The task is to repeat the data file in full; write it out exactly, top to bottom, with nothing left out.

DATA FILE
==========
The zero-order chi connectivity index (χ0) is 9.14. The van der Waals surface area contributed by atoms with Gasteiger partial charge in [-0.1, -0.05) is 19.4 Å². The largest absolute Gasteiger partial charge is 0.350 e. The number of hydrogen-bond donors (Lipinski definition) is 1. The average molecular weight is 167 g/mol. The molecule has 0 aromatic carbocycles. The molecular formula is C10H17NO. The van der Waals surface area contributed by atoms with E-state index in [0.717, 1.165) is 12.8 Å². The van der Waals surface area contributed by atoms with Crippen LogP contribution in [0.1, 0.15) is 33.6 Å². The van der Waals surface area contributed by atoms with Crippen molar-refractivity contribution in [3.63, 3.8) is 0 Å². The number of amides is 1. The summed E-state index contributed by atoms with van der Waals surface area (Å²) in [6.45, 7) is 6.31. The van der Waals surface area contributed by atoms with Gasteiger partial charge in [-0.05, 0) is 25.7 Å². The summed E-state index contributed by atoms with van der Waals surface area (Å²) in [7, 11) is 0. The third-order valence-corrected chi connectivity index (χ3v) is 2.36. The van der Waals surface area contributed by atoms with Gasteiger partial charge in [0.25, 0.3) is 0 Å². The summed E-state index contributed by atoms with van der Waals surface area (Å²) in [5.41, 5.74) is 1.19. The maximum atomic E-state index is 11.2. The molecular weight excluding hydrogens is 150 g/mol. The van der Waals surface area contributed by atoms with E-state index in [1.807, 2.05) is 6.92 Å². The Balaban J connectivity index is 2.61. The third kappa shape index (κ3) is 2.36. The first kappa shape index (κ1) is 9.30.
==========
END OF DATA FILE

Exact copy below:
The zero-order chi connectivity index (χ0) is 9.14. The van der Waals surface area contributed by atoms with Gasteiger partial charge in [-0.1, -0.05) is 19.4 Å². The largest absolute Gasteiger partial charge is 0.350 e. The number of hydrogen-bond donors (Lipinski definition) is 1. The average molecular weight is 167 g/mol. The molecule has 0 aromatic carbocycles. The molecular formula is C10H17NO. The van der Waals surface area contributed by atoms with E-state index in [0.717, 1.165) is 12.8 Å². The van der Waals surface area contributed by atoms with Crippen LogP contribution in [0.1, 0.15) is 33.6 Å². The van der Waals surface area contributed by atoms with Crippen molar-refractivity contribution in [3.63, 3.8) is 0 Å². The number of amides is 1. The summed E-state index contributed by atoms with van der Waals surface area (Å²) in [6.45, 7) is 6.31. The van der Waals surface area contributed by atoms with Gasteiger partial charge in [-0.05, 0) is 25.7 Å². The summed E-state index contributed by atoms with van der Waals surface area (Å²) in [7, 11) is 0. The third-order valence-corrected chi connectivity index (χ3v) is 2.36. The van der Waals surface area contributed by atoms with Gasteiger partial charge in [0.25, 0.3) is 0 Å². The summed E-state index contributed by atoms with van der Waals surface area (Å²) in [5.41, 5.74) is 1.19. The maximum atomic E-state index is 11.2. The molecular weight excluding hydrogens is 150 g/mol. The van der Waals surface area contributed by atoms with E-state index in [1.807, 2.05) is 6.92 Å². The Balaban J connectivity index is 2.61. The third kappa shape index (κ3) is 2.36. The first kappa shape index (κ1) is 9.30.